Caroline Cranshaw: Why you need to be worried about skin cancer

Warning: This article contains graphic images

Skin cancer isn’t a sexy topic, but it’s still a serious issue that needs to be discussed. It doesn't matter what colour or age you are; Bob Marley died of melanoma when he was just 36 years old. Skin cancer was something that never even crossed my mind as something that could affect me until I was diagnosed with it a month ago.

I pierced my nose around 12 years ago and developed a little skin coloured mole where the hole was within a few months. I took the piercing out thinking the bump would go away, but it didn't. Over the years, I ask my doctor about it, who tried to freeze it off with no success (the bump just got bigger.) I asked other doctors about it whenever I saw someone new, who all told me that it was nothing to worry about.


Before

I finally decided to get it removed as it seemed to be getting bigger, so I booked an appointment with a dermatologist. I thought it was going to be very minor, thinking maybe the doctor would just laser it or scrap it off and I might have a bit of a scab for a week. I was utterly shocked when the doctor took one look at it and said, “That's skin cancer, you going to need surgery. I'll do a biopsy, but I know what the result will be: Basal Cell Carcinoma.”


During surgery

He was so confident it was cancer he booked me for Mohs surgery (a specialist type of surgery especially for skin cancer) in two weeks time, right then and there. One week later the results came back, and the doctor was right. This news completely blindsided me. How could I have skin cancer? I’ve worn sunscreen my whole life and can't remember ever having a sunburn on my face.


After surgery

However, I’m blonde and blue-eyed and spent my California summers growing up as a swim instructor and lifeguard. And I have to admit, I occasionally went to tanning beds as a teenager. They are now finding that some skin cancers may form from a combination of UV rays from the sun and trauma to the skin (scars and burns) like in my case.

  • 1 person dies from skin cancer every hour, in the USA alone.
  • Around 2,800 people will die of non-melanoma skin cancer and about 8,000 will die of melanoma in the U.S. this year.
  • Skin cancer accounts for more than 50% of all cancers combined and is the most commonly diagnosed type of cancer among men and women.

In New Zealand, it's estimated that 69,000 Kiwis are diagnosed with skin cancer every year. Of these, an estimated 67,000 are non-melanoma skin cancers and more than 2,000 are melanomas, the most deadly form of skin cancer. New Zealand now has the highest rate of skin cancer in the world and it's estimated that over 40% of New Zealanders will be diagnosed with skin cancer in their lifetime.

The latest figures from the Ministry of Health of deaths a year by skin cancer are:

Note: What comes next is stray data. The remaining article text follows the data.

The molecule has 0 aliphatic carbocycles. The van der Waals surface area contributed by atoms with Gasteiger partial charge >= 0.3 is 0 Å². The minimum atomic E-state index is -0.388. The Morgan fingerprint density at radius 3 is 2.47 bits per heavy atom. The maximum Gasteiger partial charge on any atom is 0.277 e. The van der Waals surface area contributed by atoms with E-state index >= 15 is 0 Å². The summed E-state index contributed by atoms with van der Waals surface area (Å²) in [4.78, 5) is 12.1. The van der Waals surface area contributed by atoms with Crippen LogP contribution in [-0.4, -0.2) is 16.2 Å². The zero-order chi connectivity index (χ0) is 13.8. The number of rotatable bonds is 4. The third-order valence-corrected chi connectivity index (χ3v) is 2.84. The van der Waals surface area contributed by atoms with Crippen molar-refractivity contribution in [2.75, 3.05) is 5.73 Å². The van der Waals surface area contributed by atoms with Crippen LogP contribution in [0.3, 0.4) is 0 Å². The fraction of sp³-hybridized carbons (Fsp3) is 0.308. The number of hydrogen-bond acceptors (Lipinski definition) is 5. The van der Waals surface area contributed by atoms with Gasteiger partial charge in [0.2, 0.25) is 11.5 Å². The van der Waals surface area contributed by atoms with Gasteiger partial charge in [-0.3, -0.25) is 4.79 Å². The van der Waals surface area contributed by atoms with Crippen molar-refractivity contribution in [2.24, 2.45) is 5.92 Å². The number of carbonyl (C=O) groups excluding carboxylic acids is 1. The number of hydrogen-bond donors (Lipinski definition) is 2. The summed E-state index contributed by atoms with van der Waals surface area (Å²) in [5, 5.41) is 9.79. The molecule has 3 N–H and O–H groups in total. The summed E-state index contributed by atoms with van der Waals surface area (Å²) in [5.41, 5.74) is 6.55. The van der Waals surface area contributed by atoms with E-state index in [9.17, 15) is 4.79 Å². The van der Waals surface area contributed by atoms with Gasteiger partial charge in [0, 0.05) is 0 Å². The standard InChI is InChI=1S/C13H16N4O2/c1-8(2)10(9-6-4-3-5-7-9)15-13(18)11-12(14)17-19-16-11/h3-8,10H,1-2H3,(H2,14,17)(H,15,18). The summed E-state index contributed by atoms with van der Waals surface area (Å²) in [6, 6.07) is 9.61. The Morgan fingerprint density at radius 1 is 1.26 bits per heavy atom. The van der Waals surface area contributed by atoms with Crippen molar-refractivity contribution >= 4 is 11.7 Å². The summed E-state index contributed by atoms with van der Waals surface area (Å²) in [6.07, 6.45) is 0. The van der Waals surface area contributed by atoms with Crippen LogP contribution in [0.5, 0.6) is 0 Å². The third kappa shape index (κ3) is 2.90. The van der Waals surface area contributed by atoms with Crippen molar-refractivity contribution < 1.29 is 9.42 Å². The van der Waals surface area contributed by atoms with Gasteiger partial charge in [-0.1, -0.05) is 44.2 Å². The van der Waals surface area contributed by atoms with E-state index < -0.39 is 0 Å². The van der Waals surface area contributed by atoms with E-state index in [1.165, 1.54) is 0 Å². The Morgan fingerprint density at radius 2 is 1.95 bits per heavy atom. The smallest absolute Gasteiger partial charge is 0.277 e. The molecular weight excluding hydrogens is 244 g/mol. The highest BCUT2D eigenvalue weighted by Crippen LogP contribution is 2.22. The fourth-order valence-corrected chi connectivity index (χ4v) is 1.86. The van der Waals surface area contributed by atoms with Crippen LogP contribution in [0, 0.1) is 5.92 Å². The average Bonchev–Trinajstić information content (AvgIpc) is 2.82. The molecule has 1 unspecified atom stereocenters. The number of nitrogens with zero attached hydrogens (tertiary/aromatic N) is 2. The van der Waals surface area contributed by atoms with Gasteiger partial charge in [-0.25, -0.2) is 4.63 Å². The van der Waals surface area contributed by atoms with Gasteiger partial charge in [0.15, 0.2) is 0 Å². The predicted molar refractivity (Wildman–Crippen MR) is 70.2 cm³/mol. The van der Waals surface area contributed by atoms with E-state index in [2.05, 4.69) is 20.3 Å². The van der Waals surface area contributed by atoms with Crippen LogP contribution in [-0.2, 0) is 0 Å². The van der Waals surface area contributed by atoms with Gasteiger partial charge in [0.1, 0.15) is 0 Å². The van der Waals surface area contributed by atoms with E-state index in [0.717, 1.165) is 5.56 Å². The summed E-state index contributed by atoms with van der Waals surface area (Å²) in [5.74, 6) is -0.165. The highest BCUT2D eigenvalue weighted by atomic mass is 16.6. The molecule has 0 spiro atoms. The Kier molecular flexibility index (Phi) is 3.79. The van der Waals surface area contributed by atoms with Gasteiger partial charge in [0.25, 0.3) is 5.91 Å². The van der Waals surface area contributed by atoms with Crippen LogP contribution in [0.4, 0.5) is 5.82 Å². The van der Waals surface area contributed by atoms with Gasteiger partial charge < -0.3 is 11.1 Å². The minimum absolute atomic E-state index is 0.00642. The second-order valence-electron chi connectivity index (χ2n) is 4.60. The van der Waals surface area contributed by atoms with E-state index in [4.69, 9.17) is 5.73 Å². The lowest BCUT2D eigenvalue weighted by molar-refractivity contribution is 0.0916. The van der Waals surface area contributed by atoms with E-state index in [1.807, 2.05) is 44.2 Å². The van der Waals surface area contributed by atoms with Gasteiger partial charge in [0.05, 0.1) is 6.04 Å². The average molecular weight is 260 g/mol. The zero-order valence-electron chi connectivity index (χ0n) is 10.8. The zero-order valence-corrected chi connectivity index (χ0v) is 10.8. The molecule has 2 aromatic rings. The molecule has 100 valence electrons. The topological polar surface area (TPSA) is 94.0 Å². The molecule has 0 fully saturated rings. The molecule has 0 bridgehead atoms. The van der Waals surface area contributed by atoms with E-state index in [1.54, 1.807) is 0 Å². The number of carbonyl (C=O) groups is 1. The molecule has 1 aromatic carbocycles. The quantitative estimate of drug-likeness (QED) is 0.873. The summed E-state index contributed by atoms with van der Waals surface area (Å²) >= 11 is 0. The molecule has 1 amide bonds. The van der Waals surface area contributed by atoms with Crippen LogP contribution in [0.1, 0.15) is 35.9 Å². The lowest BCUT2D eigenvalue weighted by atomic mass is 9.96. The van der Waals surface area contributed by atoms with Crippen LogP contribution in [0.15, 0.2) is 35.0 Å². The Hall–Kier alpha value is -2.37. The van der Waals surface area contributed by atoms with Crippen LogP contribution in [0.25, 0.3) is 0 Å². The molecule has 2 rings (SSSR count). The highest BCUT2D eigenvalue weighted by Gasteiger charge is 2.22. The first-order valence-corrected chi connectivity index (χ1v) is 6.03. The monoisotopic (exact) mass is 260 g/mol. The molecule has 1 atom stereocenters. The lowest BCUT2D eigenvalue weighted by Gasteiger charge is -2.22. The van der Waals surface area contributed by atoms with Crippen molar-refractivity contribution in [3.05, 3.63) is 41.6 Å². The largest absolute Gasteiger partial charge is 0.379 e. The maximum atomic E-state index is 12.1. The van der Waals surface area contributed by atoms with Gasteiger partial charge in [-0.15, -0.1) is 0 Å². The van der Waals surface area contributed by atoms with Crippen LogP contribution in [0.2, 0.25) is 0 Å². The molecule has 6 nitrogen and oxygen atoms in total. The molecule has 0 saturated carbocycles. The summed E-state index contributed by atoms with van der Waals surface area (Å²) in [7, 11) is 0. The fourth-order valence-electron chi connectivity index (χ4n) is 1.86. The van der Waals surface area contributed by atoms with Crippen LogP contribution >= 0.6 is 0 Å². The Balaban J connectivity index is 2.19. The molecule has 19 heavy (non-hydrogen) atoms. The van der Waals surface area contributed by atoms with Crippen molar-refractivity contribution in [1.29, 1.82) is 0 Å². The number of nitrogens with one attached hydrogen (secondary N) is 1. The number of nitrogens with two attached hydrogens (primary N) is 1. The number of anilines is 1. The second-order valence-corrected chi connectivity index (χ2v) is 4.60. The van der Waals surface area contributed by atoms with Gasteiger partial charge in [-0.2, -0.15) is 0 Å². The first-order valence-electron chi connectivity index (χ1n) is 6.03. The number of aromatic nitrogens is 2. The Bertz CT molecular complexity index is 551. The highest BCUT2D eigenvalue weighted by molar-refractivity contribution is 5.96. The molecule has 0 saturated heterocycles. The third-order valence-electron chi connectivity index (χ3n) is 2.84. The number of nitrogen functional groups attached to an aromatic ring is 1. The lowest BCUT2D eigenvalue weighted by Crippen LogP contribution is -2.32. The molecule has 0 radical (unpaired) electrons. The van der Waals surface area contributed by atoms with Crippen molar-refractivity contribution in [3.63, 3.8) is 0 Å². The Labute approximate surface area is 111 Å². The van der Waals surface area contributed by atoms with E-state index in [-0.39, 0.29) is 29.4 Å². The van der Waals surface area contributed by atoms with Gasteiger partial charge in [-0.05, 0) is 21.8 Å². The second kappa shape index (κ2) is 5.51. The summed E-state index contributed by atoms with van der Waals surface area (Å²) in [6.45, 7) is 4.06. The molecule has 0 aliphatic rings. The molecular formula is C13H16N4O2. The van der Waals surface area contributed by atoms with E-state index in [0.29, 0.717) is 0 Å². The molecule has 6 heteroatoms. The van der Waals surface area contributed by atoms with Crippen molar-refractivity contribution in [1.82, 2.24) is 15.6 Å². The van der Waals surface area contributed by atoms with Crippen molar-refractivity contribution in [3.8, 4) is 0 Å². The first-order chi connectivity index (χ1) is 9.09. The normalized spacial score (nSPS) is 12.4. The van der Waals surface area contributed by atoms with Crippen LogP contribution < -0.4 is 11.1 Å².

• 489 deaths from skin cancer (320 males and 169 females)
  • 356 deaths were from melanoma
  • 133 deaths from non-melanoma skin cancer

Globally, over 3 million non-melanoma skin cancers and 132,000 melanoma skin cancers are diagnosed each year. Children, men and women of every skin colour and race are diagnosed with skin cancer every year around the world.

I thought skin cancer was something that only people over 60 got. And if you were younger than that, you must have worshipped the sun or seriously abused sunbeds. I never in a million years thought this could happen to me. I went for my surgery, again assuming this would be very minor, maybe a few stitches and back at work a few days.

Again, I was surprised when they had to cut a massive hole out of my nose to remove all of the tumour. It took over 50 stitches to close it back up. I now have a massive scar my face, but it’s still early days and I’m told in time the scar will be barely visible. The problem with me is that the cancer had been growing for over ten years, so the surgery was much more invasive.

Skin Cancer Facts: There are three main types of Skin Cancer: Basal Cell Carcinoma, Squamous Cell Carcinoma, Melanoma.

You should see your doctor for an examination if you:

  • Notice any unusual skin changes (a new mole or bump)
  • Notice a spot or mole that is different to others
  • Have a mole growing out of a scar or burn that wasn’t there before
  • A bump, patch or spot that appears suddenly

What to look for:

  • A small lump (spot or mole) that is waxy, a pale colour, and a smooth texture
  • A change in colour, size, shape or texture
  • The spot bleeds, is itchy or you can see tiny veins in the surface
  • Something about it looks different to other spots
  • Has become raised (sticking out) or looks shiny in appearance
  • Rough and scaly patches on the skin
  • Flat scaly areas of the skin that are grey, red or brown

Do not be afraid to demand a biopsy or a referral if you are concerned or have a funny feeling about a spot on your body. The sooner skin cancer is treated, the better the outcome. The most significant problem with skin cancer today is it's not being diagnosed soon enough. The good news is it’s easily treated when caught early.

Resources:

Caroline Cranshaw is a hypnotherapist, founder and trainer at the New Zealand Integrative Hypnotherapy Training Institute and the author of The Smoking Cure. Find out more about her at nzhypnotherapy.co.nz. Listen to Caroline's new podcast WTF Stories & Advice.